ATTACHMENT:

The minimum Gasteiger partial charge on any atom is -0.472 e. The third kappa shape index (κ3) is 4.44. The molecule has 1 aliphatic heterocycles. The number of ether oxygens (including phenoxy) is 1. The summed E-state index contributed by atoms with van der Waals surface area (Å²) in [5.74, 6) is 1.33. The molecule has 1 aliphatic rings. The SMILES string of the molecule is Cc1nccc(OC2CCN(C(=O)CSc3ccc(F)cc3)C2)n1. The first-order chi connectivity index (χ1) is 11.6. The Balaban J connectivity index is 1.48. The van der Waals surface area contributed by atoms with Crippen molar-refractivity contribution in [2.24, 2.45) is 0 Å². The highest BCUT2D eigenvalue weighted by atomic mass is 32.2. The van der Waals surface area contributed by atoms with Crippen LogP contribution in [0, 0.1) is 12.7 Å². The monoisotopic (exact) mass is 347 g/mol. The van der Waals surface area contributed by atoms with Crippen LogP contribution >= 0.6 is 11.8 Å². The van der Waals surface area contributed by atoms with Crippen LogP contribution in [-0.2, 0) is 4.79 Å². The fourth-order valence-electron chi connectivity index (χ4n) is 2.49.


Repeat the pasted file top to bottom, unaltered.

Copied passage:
The minimum Gasteiger partial charge on any atom is -0.472 e. The third kappa shape index (κ3) is 4.44. The molecule has 1 aliphatic heterocycles. The number of ether oxygens (including phenoxy) is 1. The summed E-state index contributed by atoms with van der Waals surface area (Å²) in [5.74, 6) is 1.33. The molecule has 1 aliphatic rings. The SMILES string of the molecule is Cc1nccc(OC2CCN(C(=O)CSc3ccc(F)cc3)C2)n1. The first-order chi connectivity index (χ1) is 11.6. The Balaban J connectivity index is 1.48. The van der Waals surface area contributed by atoms with Crippen molar-refractivity contribution in [2.24, 2.45) is 0 Å². The highest BCUT2D eigenvalue weighted by atomic mass is 32.2. The van der Waals surface area contributed by atoms with Crippen LogP contribution in [0, 0.1) is 12.7 Å². The monoisotopic (exact) mass is 347 g/mol. The van der Waals surface area contributed by atoms with Crippen LogP contribution >= 0.6 is 11.8 Å². The van der Waals surface area contributed by atoms with Crippen LogP contribution in [-0.2, 0) is 4.79 Å². The fourth-order valence-electron chi connectivity index (χ4n) is 2.49.